A property firm has sued New South Wales government officials and the Greater Sydney Commission in an effort to get the approval for its proposal to build a residential tower in Sydney’s north-west.

Harry Triguboff, founder of Meriton, wanted to build a 42-storey apartment block at Talavera Road in Macquarie Park., according to The Sydney Morning Herald.

The property group claims that as early as 2017, the planning proposal was already lodged and had already been endorsed by the Department of Planning on behalf of the Greater Sydney Commission (GSC). 

However, the initial proposal was rejected by Ryde Council since it raised political concerns regarding the development in Sydney. In 2018, Ryde Liberal MP Victor Dominello requested that NSW Premier Gladys Berejiklian to commission an "assurance review" by GSC.

That report recommended that the NSW government "pause the finalisation of any existing residential planning proposals in the Ryde [local government area] for a 12-month period.”

Meriton believes that GSC does not have the power to advise or provide recommendations for plans submitted before the review was ordered in October.

The firm, through its construction arm Karimbla Constructions, is suing Berejiklian, Planning Minister Anthony Roberts, Department of Planning Secretary Carolyn McNally, and the Greater Sydney Commission.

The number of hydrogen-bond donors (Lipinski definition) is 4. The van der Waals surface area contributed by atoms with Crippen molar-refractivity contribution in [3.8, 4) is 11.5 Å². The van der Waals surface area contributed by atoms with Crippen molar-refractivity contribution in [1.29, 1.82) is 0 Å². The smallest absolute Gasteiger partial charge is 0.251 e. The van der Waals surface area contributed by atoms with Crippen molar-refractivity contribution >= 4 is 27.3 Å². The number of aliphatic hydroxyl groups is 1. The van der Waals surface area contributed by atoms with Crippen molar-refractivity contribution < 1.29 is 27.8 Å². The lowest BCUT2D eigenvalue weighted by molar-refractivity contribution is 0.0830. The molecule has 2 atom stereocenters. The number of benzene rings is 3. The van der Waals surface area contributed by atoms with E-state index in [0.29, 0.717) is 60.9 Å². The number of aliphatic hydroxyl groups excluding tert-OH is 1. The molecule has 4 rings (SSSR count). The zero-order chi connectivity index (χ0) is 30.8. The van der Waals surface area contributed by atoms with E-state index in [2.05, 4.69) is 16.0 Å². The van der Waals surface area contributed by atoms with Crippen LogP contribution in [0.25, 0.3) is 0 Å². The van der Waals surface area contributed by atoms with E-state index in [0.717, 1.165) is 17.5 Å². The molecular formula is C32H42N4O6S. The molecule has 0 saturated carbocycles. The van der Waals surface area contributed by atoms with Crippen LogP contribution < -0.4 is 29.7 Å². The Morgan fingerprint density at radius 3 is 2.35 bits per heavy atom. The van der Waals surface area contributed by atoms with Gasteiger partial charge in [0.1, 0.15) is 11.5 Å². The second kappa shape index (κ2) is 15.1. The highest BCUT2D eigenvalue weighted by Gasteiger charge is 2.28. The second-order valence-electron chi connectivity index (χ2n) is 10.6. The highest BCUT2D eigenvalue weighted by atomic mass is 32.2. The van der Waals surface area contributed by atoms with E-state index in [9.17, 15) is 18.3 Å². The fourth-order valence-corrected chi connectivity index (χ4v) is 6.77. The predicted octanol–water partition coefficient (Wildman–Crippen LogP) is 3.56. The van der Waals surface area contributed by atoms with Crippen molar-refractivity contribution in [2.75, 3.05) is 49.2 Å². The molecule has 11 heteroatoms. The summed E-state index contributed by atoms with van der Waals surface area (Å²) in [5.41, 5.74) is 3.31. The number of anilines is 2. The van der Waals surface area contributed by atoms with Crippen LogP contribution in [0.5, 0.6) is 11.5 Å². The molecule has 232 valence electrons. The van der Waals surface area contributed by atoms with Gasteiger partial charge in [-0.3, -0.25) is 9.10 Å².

The company is also pushing for the height limit and floor-space ratio for the 112 Talavera Road site to be increased under the area's local environment plan.

“[Meriton’s proposal] been recognised as being entirely consistent with all of the government’s publicly stated planning strategies and policies. Those policies should not suddenly change because the seat of Ryde is in contention at the upcoming election. They can’t move the goalposts like that,” Triguboff said.

Commenting on the situation, NSW Deputy Liberal leader Dominic Perrottet said that development in Ryde under Labor mayor Jerome Laxale had been "allowed to get out of control".

“We are fixing the issue, following a review by the Greater Sydney Commission. We will of course let any legal action play out, but I want to assure the local community that we are on their side,” he said.  

The case will be in court on April 12.